She can’t remember, but she sure is sharp in the moment. Pity she can’t remember, though. Mama always told me how she stayed up all day and night waiting for updates and Gagarin’s inevitable speech once it was announced that he was in orbit in ’61.
“Here, have some food,” I said, setting a plate on the windowsill and opening my book bag. “And what would you like me to read?” As usual, I brought a selection of books with me; a volume of classic Russian short stories, an imagining of The Firebird, and a timeworn book full of the exploits of women aviators in the Great Patriotic War. Scanning the books with keen eyes, Babushka picked the last one. And that’s the funny thing; she always did. I don’t know how you can have favourites if you can’t remember and everything seems new, but she did. She always picked that book.
And so I read to her, choosing a few particular accounts which she had always seemed to enjoy. There were many magnificent women who fought for our country, and they displayed bravery seldom seen even in our men. Many of these women had worked in factories or in the fields and already were raising families, so they completed their Soviet duty and then some. I’d always seen them with an eye of admiration that I extended to Babushka.
Babushka’s favourite story was about a lesser-known woman pilot named Vasilisa Orlova. She flew Lavochkins for nearly three years in the war, and although she was not an ace she was characterised by her relentless attacks even in poor weather and damaged aircraft. Through interviews with her comrades, the book spoke glowingly of how she never gave up on her targets and how she was a fearsome and relentless thorn in the fascists’ side. It gave particular praise to the instance where she escorted a heavily-damaged and flaming parachute plane to its drop-zone; ignoring the threat of its imminent explosion, and navigating a barrage of anti-aircraft fire while firing upon attacking Messerschmitts all the while.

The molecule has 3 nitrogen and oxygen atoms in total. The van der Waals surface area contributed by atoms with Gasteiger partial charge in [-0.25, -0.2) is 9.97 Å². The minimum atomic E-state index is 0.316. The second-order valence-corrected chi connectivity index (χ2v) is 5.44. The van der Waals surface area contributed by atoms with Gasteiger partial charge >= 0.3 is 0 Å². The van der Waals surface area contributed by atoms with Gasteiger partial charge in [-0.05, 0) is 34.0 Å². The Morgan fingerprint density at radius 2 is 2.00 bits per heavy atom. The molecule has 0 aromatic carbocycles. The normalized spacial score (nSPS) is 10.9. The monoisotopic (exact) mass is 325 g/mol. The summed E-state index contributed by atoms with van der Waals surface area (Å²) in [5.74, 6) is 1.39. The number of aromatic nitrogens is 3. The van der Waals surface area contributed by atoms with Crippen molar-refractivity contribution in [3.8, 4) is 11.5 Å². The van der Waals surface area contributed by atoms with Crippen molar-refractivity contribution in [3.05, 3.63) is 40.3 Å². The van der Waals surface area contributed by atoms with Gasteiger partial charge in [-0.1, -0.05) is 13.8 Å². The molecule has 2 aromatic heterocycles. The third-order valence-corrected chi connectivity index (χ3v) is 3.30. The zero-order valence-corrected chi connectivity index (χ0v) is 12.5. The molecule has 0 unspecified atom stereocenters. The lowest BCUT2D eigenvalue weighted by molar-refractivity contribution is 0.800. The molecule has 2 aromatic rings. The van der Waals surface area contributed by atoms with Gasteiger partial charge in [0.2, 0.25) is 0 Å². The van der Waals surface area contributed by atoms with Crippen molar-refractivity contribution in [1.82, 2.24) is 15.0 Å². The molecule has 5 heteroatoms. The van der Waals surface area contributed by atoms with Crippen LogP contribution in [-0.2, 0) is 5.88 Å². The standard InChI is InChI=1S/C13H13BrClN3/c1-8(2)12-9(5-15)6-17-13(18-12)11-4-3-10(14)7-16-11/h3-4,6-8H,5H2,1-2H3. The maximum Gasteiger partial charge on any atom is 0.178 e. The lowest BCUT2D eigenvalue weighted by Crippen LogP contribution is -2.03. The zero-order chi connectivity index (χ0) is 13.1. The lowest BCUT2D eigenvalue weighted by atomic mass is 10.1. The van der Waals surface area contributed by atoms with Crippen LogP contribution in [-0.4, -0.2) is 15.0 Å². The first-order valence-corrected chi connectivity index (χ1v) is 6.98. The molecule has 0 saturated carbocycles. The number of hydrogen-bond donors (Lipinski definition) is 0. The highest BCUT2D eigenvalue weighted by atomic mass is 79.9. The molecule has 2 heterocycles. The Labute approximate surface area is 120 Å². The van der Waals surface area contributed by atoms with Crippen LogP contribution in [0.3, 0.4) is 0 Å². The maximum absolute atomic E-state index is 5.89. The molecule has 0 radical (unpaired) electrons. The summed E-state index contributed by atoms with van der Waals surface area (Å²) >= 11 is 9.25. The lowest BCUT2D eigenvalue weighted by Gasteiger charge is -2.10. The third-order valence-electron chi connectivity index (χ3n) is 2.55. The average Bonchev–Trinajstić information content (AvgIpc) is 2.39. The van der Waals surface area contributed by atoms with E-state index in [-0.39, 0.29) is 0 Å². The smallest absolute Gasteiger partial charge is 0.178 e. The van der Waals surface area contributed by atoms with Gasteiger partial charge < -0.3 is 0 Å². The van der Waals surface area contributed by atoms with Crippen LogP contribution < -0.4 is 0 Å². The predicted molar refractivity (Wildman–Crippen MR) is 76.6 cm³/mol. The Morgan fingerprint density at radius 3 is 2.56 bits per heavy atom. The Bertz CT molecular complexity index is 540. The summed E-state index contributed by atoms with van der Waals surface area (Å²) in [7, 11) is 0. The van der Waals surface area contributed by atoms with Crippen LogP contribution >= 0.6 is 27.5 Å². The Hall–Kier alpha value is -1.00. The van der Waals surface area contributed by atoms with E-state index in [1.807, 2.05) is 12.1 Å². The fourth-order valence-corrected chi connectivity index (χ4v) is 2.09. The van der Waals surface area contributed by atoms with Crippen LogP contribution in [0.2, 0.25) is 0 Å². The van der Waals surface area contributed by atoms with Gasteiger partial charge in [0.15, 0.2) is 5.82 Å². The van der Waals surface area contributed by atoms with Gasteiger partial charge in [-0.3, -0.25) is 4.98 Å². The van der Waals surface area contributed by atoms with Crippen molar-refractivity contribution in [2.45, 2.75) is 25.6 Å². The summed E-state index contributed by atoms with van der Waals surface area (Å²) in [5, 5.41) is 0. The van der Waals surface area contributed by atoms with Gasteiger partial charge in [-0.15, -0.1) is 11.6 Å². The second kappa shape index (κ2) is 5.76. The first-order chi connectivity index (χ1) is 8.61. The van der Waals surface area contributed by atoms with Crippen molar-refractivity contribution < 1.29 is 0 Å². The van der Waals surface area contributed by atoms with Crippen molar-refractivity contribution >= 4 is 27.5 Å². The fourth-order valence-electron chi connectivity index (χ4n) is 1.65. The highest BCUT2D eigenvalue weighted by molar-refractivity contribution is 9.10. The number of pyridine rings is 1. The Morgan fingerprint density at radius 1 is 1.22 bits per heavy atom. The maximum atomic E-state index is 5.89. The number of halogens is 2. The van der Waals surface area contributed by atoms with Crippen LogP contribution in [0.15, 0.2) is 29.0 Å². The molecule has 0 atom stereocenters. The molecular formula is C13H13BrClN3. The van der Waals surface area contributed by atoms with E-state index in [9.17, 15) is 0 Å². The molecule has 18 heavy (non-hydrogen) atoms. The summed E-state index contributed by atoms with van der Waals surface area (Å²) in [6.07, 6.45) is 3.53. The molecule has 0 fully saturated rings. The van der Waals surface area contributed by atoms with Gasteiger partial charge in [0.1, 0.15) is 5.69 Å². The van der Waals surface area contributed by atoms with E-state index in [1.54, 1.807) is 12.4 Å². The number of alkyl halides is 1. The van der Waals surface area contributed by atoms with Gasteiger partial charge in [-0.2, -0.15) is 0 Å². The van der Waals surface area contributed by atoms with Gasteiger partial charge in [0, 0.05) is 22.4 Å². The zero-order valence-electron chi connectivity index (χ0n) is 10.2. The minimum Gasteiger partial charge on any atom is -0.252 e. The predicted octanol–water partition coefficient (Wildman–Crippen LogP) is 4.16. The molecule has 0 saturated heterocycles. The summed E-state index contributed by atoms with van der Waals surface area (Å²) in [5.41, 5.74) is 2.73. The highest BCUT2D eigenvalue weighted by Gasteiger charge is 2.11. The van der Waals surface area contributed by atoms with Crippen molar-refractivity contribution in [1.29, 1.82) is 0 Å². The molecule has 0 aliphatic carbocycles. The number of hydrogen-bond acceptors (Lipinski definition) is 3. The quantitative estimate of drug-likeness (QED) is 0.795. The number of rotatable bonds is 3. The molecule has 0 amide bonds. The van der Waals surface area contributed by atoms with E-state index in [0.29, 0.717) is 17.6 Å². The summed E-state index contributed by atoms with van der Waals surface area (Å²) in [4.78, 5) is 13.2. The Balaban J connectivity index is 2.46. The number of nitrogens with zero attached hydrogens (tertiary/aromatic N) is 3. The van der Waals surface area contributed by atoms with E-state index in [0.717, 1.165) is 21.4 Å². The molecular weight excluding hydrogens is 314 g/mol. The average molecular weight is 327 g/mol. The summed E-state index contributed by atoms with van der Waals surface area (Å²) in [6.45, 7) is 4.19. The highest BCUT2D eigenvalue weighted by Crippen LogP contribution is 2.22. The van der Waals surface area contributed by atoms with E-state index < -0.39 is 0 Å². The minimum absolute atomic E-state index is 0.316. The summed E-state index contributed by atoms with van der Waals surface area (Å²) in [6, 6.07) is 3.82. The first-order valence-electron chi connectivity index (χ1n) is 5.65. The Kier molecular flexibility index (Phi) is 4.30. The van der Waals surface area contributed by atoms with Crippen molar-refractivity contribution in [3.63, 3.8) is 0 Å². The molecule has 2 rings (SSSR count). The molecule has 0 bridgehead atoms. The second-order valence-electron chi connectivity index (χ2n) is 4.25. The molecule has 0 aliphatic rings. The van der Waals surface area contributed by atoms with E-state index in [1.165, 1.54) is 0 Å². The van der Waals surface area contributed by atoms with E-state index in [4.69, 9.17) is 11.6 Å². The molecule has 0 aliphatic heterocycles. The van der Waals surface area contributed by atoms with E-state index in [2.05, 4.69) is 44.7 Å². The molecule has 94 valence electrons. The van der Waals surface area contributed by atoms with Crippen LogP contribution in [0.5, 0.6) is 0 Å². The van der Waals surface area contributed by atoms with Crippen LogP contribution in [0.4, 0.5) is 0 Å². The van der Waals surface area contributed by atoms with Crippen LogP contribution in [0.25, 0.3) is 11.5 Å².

This woman was never awarded Hero of the Soviet Union nor anything beyond awards for bravery and for battle merit, yet her conduct had an effect upon all her comrades and all those who knew her. After making such a positive contribution to the defense of our Motherland, the book noted that Vasilisa Orlova returned to civilian life and focused on raising a good Soviet family, although she never forgot her love of the skies. Her story seemed to have an effect on Babushka, as it did every Tuesday.
“What a woman,” she marvelled once this astonishing account was finished. “To fly high above in fire and adversity and to accomplish so much! And yet, she was an ordinary Soviet woman through it all.”
“Indeed,” I replied. “She led a life that I aspire to.”
“You know, Nastya–” Babushka turned her eyes to the window and the sky; the sky that held so much promise and that had seen Captain Orlova’s legacy: “–I am not a young woman, but if I were young again, I should do all that.”
I smiled to myself, slipping the volume back into my bag for next week. “Ahh, Babushka Vasilisa. You did.”
Text copyright © Adair E. R. Jacobs, 2019